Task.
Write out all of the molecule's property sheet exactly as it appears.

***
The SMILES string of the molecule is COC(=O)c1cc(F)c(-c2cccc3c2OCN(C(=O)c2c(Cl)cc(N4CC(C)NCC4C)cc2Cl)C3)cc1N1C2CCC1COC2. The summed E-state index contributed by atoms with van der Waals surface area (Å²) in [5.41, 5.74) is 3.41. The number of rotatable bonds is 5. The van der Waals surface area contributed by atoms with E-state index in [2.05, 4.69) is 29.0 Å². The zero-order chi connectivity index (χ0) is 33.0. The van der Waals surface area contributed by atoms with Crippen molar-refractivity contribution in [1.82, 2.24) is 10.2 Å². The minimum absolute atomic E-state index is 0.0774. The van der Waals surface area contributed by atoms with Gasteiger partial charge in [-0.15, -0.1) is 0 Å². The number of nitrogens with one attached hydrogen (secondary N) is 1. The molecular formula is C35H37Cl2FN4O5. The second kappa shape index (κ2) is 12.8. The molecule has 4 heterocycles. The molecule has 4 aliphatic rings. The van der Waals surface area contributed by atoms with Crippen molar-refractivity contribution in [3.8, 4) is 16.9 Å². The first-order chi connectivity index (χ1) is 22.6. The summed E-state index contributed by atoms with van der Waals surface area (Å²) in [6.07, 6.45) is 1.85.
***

The SMILES string of the molecule is COC(=O)c1cc(F)c(-c2cccc3c2OCN(C(=O)c2c(Cl)cc(N4CC(C)NCC4C)cc2Cl)C3)cc1N1C2CCC1COC2. The summed E-state index contributed by atoms with van der Waals surface area (Å²) in [5.41, 5.74) is 3.41. The number of rotatable bonds is 5. The van der Waals surface area contributed by atoms with E-state index in [2.05, 4.69) is 29.0 Å². The zero-order chi connectivity index (χ0) is 33.0. The van der Waals surface area contributed by atoms with Crippen molar-refractivity contribution in [1.82, 2.24) is 10.2 Å². The minimum absolute atomic E-state index is 0.0774. The van der Waals surface area contributed by atoms with Gasteiger partial charge in [-0.15, -0.1) is 0 Å². The number of nitrogens with one attached hydrogen (secondary N) is 1. The molecular formula is C35H37Cl2FN4O5. The second kappa shape index (κ2) is 12.8. The molecule has 4 heterocycles. The molecule has 4 aliphatic rings. The van der Waals surface area contributed by atoms with Crippen molar-refractivity contribution in [3.8, 4) is 16.9 Å². The first-order chi connectivity index (χ1) is 22.6. The summed E-state index contributed by atoms with van der Waals surface area (Å²) in [6.07, 6.45) is 1.85.